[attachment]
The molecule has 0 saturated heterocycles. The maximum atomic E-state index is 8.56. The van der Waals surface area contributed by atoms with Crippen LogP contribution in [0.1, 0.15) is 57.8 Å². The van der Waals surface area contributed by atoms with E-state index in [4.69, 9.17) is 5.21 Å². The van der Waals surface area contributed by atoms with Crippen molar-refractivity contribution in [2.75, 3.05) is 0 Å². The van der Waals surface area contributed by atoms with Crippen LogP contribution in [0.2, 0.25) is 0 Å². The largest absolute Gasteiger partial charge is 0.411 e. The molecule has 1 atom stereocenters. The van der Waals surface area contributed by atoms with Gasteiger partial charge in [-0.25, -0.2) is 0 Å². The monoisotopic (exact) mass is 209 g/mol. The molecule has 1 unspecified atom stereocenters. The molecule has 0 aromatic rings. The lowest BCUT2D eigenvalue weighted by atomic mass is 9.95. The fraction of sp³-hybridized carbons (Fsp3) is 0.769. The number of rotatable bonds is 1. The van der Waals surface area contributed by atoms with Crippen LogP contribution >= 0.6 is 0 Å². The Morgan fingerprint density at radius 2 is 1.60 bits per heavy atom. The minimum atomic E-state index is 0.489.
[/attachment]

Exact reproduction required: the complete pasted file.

The molecule has 0 saturated heterocycles. The maximum atomic E-state index is 8.56. The van der Waals surface area contributed by atoms with Crippen LogP contribution in [0.1, 0.15) is 57.8 Å². The van der Waals surface area contributed by atoms with E-state index in [4.69, 9.17) is 5.21 Å². The van der Waals surface area contributed by atoms with Crippen molar-refractivity contribution in [2.75, 3.05) is 0 Å². The van der Waals surface area contributed by atoms with Crippen LogP contribution in [0.2, 0.25) is 0 Å². The largest absolute Gasteiger partial charge is 0.411 e. The molecule has 1 atom stereocenters. The van der Waals surface area contributed by atoms with Gasteiger partial charge in [-0.25, -0.2) is 0 Å². The monoisotopic (exact) mass is 209 g/mol. The molecule has 1 unspecified atom stereocenters. The molecule has 0 aromatic rings. The lowest BCUT2D eigenvalue weighted by atomic mass is 9.95. The fraction of sp³-hybridized carbons (Fsp3) is 0.769. The number of rotatable bonds is 1. The van der Waals surface area contributed by atoms with Crippen LogP contribution >= 0.6 is 0 Å². The Morgan fingerprint density at radius 2 is 1.60 bits per heavy atom. The minimum atomic E-state index is 0.489.